The popularity of hit-n-miss engines with farmers prompted Fairbury's Joseph Jesse Slagel (1883-1915) to invent and produce hit-n-miss engines. From when he was a small boy, Joseph was known as a mechanical wizard. He opened his own machine shop at the northwest corner of Sixth and Locust Streets in Fairbury. He named his company the Fairbury Motor Works and manufactured a one-and-a-half horsepower Midget Engine.

In 1911, early Fairbury plumber C.B. Day was featured in a story in the weekly issue of the Metal Worker, Plumber, and Steam Fitter magazine. He was featured in this trade magazine because of his unique marketing method. At the Fairbury Fair, he set up displays. For the city ladies, he showed the latest in indoor plumbing items. For farmers, he demonstrated easier ways to get water for the farm. He featured water pumps powered by Midget engines from Joseph Slagel's Fairbury Motor Works.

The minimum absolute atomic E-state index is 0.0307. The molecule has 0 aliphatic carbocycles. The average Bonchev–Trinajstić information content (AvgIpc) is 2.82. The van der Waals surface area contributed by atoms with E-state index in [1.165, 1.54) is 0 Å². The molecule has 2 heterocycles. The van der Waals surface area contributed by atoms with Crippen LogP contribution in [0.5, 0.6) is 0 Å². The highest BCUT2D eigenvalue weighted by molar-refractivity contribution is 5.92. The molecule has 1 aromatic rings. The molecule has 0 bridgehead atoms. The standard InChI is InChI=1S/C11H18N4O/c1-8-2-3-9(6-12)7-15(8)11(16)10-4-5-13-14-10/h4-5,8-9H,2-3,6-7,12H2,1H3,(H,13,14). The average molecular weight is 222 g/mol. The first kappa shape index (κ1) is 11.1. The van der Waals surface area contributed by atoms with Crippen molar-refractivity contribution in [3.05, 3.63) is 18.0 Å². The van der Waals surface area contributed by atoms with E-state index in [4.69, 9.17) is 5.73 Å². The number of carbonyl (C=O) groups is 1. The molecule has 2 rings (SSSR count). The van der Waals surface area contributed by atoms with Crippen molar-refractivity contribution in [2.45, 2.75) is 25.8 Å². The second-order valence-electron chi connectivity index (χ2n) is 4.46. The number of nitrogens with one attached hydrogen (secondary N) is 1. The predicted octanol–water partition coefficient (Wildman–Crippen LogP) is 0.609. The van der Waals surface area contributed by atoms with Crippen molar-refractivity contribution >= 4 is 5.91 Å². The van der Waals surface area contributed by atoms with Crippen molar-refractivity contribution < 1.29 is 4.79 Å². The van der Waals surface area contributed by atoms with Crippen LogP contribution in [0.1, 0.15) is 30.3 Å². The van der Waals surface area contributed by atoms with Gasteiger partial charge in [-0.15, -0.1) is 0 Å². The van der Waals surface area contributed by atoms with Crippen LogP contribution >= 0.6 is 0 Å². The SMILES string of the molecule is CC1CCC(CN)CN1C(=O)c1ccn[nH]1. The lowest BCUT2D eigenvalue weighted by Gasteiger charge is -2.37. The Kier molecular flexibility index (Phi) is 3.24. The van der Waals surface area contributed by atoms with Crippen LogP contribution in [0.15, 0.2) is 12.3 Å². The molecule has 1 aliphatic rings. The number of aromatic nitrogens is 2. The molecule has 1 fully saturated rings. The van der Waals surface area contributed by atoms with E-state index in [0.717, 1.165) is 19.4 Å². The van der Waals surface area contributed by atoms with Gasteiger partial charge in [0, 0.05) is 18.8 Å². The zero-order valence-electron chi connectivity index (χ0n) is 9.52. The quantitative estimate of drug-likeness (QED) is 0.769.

Unfortunately, in 1913 Joseph Slagel started to experience serious health issues. He sold his Fairbury machine shop and moved to New Mexico in 1914. Many early cars used acetylene gas at high pressure to power the headlights. This lighting system was called the Prestolite tank and generator. Joseph owned such a vehicle in New Mexico. In 1915, at 32, Joseph was killed when this pressurized gas system blew up his car. Because these acetylene systems were so dangerous, electric lights replaced them in a few years.

It is unknown how many Midget hit-n-miss engines Joseph Slagel produced at his Fairbury Motor Works. There are five of his engines still in existence. Two are in Fairbury, one is in Strawn, one is in Indiana, and an Iowa collector owns one.